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Gov. Walker, Sen. Baldwin reflect on post-sequester battleSubmitted: 03/05/2013

Lane Kimble
Managing Editor/Anchor
lkimble@wjfw.com


WASHINGTON, D.C. - The President promised we'd start to feel the effects of the sequester soon. But not everyone's convinced he did enough to stop them from happening.

Wisconsin Governor Scott Walker was in Washington last month. He and other governors met with President Obama to give him their take on the budget crisis.

"One of the suggestions I raised to the President of the United States was that if he didn't like, and I think most of us agree, the arbitrary nature of the sequester cuts, the perfect alternative is for him to do what most governors have done over the last two years, and that is bring his cabinet in, put together a responsible list of reductions, and provide it as an alternative," Walker said.

But Democrats disgree on where spending cuts should come from.

Wisconsin Senator Tammy Baldwin thinks there are way too many tax loopholes for the rich.

"The Buffett Rule is one of them," Baldwin said. "That says the simple fact that someone who makes over $100,000,000 or $2,000,000 per year should not pay at a lower tax rate using multiple loopholes than middle class, hardworking families. Another one is just closing the loopholes, the incentives in our tax code for companies that ship jobs overseas."

Senator Baldwin also agrees the government needs to spend less money.

But she doesn't agree with the programs Republicans necessarily want to cut.

The forced sequester cuts totaled $85 billion affecting government and military programs across the nation.

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 IN OTHER NEWS
What We're Working OnSubmitted: 05/02/2016

- Last month, voters in the Unified School District of Antigo rejected a referendum that would have consolidated the district's seven elementary schools. Now the district has to figure out what to do with the teachers, staff and students of one school that will close in June.

- Plus, until now Price County has never had any type of public transportation.  Park Falls hasn't even had a taxi service in years.  That all changed in April with a new bus.

We'll have the details on this story and more tonight on Newswatch 12 - news from where you live.

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MATTOON - Last month, voters in the Unified School District of Antigo rejected a referendum that would have consolidated the district's seven elementary schools. The referendum would have kept two rural schools -Mattoon and Crestwood -open.

But now, Mattoon Elementary School will close at the end of this school year. The school board voted 5-4 to close the school this June.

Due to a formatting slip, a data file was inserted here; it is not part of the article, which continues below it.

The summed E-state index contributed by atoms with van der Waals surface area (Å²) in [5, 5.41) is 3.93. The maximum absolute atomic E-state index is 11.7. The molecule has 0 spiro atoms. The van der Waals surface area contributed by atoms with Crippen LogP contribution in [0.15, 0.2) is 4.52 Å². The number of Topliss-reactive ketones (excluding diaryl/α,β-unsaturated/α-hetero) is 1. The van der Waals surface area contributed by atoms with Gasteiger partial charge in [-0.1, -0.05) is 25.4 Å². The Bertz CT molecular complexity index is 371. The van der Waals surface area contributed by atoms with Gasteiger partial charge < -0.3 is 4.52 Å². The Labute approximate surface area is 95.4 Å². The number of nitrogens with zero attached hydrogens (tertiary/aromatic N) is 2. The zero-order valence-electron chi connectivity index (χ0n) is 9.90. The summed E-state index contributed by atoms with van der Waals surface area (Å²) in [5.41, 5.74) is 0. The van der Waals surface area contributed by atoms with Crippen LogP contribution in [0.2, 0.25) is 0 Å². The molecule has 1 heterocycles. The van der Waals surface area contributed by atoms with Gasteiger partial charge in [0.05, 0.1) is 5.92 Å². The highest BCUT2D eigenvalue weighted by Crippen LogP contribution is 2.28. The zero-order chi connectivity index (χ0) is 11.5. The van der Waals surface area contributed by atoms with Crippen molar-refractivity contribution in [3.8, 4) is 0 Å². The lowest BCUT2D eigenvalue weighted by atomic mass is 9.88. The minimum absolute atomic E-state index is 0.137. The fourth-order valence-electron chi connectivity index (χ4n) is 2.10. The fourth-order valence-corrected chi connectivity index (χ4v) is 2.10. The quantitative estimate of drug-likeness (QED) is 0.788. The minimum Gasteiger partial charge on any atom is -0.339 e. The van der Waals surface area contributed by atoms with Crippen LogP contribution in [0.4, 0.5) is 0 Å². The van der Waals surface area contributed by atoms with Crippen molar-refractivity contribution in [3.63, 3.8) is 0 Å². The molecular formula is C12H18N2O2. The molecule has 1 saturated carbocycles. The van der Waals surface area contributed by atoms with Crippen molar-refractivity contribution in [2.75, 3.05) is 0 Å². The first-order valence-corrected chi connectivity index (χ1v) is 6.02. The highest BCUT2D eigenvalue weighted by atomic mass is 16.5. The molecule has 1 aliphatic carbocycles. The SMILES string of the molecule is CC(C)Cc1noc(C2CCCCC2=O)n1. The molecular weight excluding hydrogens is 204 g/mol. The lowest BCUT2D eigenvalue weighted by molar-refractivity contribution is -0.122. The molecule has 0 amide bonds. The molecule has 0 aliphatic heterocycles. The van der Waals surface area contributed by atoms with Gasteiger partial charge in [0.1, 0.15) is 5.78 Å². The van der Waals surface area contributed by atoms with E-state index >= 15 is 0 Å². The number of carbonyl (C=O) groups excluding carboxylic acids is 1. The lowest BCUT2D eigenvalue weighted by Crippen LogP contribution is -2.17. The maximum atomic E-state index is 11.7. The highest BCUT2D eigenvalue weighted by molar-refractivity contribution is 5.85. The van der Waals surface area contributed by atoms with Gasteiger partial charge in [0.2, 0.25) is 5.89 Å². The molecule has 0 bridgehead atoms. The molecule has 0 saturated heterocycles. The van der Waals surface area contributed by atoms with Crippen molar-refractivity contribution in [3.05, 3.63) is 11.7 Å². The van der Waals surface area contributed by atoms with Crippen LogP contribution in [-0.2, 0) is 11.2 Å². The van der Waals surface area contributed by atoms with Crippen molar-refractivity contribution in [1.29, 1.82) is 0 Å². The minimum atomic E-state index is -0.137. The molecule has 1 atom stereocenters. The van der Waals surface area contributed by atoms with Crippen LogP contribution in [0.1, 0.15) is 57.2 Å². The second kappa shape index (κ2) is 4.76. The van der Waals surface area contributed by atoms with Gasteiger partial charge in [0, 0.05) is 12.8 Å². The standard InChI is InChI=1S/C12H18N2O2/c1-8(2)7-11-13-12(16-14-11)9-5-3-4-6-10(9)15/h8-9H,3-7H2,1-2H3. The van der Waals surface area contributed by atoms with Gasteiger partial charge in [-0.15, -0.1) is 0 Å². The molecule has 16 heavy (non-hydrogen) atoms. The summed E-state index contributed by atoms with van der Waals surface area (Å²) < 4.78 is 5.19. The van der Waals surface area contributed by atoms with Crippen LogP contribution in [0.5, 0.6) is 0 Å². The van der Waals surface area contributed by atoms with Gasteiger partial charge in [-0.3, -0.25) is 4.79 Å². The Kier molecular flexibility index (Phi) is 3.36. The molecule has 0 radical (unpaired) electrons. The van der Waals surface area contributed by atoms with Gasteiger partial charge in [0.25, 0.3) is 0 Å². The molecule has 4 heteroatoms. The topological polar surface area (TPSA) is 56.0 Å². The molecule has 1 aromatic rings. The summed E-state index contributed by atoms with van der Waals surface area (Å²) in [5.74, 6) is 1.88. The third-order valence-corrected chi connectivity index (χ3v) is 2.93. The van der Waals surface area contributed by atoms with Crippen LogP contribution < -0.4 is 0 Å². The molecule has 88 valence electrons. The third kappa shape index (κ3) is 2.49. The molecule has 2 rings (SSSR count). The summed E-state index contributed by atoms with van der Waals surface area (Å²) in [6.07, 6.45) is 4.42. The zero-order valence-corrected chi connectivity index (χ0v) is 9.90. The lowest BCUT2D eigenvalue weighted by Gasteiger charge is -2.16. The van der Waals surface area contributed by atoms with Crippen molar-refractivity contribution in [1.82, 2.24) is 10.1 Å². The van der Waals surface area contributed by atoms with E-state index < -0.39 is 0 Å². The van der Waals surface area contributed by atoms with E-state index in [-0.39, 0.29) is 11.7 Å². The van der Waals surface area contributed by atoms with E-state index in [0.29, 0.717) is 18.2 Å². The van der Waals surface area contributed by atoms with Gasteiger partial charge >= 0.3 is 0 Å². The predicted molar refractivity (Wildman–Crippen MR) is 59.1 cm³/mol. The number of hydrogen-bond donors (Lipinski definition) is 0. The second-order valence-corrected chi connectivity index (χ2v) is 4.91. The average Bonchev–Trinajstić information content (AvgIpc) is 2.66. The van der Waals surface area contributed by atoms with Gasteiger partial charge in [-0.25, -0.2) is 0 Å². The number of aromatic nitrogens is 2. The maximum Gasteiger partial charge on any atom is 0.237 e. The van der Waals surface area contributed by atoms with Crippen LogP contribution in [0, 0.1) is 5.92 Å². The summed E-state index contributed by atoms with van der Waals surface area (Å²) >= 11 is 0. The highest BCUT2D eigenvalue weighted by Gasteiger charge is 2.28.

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EAGLE RIVER - Today's manufacturing industry relies on an increasing knowledge of science, technology, and mathematics. And thanks to a grant awarded to the Northland Pines School District, teachers will be able to provide their students with the latest technology that the manufacturing industry has to offer.

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EAGLE RIVER - Riding through forests and past scenic lakes make the Northwoods one of the best places to go ATVing.

Routes opened for the season at 8 a.m. Sunday in Vilas County.

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LINCOLN COUNTY - The Lincoln County Sheriff's Office warns people to clean up your campsite before you leave or face a fine. That's after this past weekend, where people left a messy site at the Underdown camping area in Gleason.

The Forestry Department saw people left litter including a mattress at the site. The Lincoln County Sheriff's Office say there's zero tolerance for littering.

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WAUSAU - The Mayor of Wausau blames "a violent world", in part, for this weekend's officer involved shooting.

A Wausau police officer shot and killed a man allegedly armed with a knife late Saturday night.

Mayor Robert Mielke said that he believes the shooting was justified and the entire police force has his full support.

"It's a very sad situation," said Mielke. "It's sad for the family involved with the individual. But it's also very sad for the officer involved and the other officers involved. It's a traumatic thing. But we're going to get through this and we're going to heal through this."

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PARK FALLS - Park Falls' Bob Kranig hadn't been to the grocery store in three years, by his estimation.

"I've got to rely on other people," he said.

Getting to the store himself was simply too tough. Kranig doesn't walk or drive. He mostly stays in his motorized wheelchair, which he calls his scooter.

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